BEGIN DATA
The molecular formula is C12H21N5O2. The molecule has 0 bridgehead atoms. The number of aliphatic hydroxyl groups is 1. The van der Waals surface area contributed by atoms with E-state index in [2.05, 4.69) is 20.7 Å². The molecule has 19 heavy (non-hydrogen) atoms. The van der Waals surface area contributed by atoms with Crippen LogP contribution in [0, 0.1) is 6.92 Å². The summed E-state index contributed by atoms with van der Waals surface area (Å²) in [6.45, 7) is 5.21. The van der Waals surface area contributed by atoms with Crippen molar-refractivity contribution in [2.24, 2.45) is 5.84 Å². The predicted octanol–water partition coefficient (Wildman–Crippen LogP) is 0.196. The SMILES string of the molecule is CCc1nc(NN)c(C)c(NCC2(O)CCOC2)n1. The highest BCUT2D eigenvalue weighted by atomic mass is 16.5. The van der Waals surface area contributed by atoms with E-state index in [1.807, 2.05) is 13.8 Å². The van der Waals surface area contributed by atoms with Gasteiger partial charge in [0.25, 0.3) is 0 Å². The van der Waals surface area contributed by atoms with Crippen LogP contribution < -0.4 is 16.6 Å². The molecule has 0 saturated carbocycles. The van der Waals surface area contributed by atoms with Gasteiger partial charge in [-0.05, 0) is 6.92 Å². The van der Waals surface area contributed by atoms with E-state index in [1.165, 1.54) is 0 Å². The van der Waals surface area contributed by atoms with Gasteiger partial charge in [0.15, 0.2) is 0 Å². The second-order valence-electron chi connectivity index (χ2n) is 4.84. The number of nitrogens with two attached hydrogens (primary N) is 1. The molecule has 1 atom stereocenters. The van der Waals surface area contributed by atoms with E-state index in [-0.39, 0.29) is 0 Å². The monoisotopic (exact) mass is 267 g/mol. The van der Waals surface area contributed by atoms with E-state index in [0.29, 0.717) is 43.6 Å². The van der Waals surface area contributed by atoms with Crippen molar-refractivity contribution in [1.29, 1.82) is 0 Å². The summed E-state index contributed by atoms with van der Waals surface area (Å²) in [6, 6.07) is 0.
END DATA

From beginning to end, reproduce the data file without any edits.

The molecular formula is C12H21N5O2. The molecule has 0 bridgehead atoms. The number of aliphatic hydroxyl groups is 1. The van der Waals surface area contributed by atoms with E-state index in [2.05, 4.69) is 20.7 Å². The molecule has 19 heavy (non-hydrogen) atoms. The van der Waals surface area contributed by atoms with Crippen LogP contribution in [0, 0.1) is 6.92 Å². The summed E-state index contributed by atoms with van der Waals surface area (Å²) in [6.45, 7) is 5.21. The van der Waals surface area contributed by atoms with Crippen molar-refractivity contribution in [2.24, 2.45) is 5.84 Å². The predicted octanol–water partition coefficient (Wildman–Crippen LogP) is 0.196. The SMILES string of the molecule is CCc1nc(NN)c(C)c(NCC2(O)CCOC2)n1. The highest BCUT2D eigenvalue weighted by atomic mass is 16.5. The van der Waals surface area contributed by atoms with E-state index in [1.807, 2.05) is 13.8 Å². The van der Waals surface area contributed by atoms with Gasteiger partial charge in [0.25, 0.3) is 0 Å². The van der Waals surface area contributed by atoms with Crippen LogP contribution < -0.4 is 16.6 Å². The molecule has 0 saturated carbocycles. The van der Waals surface area contributed by atoms with Gasteiger partial charge in [-0.05, 0) is 6.92 Å². The van der Waals surface area contributed by atoms with E-state index in [1.165, 1.54) is 0 Å². The van der Waals surface area contributed by atoms with Gasteiger partial charge in [0.15, 0.2) is 0 Å². The second-order valence-electron chi connectivity index (χ2n) is 4.84. The number of nitrogens with two attached hydrogens (primary N) is 1. The molecule has 1 atom stereocenters. The van der Waals surface area contributed by atoms with E-state index in [-0.39, 0.29) is 0 Å². The monoisotopic (exact) mass is 267 g/mol. The van der Waals surface area contributed by atoms with E-state index in [0.29, 0.717) is 43.6 Å². The van der Waals surface area contributed by atoms with Crippen molar-refractivity contribution in [1.29, 1.82) is 0 Å². The summed E-state index contributed by atoms with van der Waals surface area (Å²) in [6, 6.07) is 0.